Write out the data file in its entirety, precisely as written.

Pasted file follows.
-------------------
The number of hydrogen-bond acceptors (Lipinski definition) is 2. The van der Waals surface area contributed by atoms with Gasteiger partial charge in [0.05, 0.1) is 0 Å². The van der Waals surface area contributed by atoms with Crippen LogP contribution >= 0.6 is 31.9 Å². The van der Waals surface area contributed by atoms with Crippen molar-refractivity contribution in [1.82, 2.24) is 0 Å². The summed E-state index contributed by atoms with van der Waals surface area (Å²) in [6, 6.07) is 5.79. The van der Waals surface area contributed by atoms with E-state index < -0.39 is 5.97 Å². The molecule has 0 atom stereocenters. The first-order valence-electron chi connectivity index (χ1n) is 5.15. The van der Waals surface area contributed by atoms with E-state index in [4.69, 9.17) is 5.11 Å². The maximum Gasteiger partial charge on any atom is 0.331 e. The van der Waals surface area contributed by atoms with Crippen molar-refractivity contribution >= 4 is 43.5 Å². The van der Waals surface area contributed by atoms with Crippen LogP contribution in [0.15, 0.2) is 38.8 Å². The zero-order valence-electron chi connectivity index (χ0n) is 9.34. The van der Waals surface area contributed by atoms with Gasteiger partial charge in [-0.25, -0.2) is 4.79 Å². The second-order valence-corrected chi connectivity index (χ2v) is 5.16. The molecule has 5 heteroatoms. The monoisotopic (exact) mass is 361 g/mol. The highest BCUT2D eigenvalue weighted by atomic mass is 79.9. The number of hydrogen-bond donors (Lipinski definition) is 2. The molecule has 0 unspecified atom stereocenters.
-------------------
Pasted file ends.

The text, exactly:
The number of hydrogen-bond acceptors (Lipinski definition) is 2. The van der Waals surface area contributed by atoms with Gasteiger partial charge in [0.05, 0.1) is 0 Å². The van der Waals surface area contributed by atoms with Crippen LogP contribution >= 0.6 is 31.9 Å². The van der Waals surface area contributed by atoms with Crippen molar-refractivity contribution in [1.82, 2.24) is 0 Å². The summed E-state index contributed by atoms with van der Waals surface area (Å²) in [6, 6.07) is 5.79. The van der Waals surface area contributed by atoms with E-state index < -0.39 is 5.97 Å². The molecule has 0 atom stereocenters. The first-order valence-electron chi connectivity index (χ1n) is 5.15. The van der Waals surface area contributed by atoms with E-state index in [4.69, 9.17) is 5.11 Å². The maximum Gasteiger partial charge on any atom is 0.331 e. The van der Waals surface area contributed by atoms with Crippen molar-refractivity contribution >= 4 is 43.5 Å². The van der Waals surface area contributed by atoms with Crippen LogP contribution in [0.15, 0.2) is 38.8 Å². The zero-order valence-electron chi connectivity index (χ0n) is 9.34. The van der Waals surface area contributed by atoms with Gasteiger partial charge in [-0.25, -0.2) is 4.79 Å². The second-order valence-corrected chi connectivity index (χ2v) is 5.16. The molecule has 5 heteroatoms. The monoisotopic (exact) mass is 361 g/mol. The highest BCUT2D eigenvalue weighted by atomic mass is 79.9. The number of hydrogen-bond donors (Lipinski definition) is 2. The molecule has 0 unspecified atom stereocenters.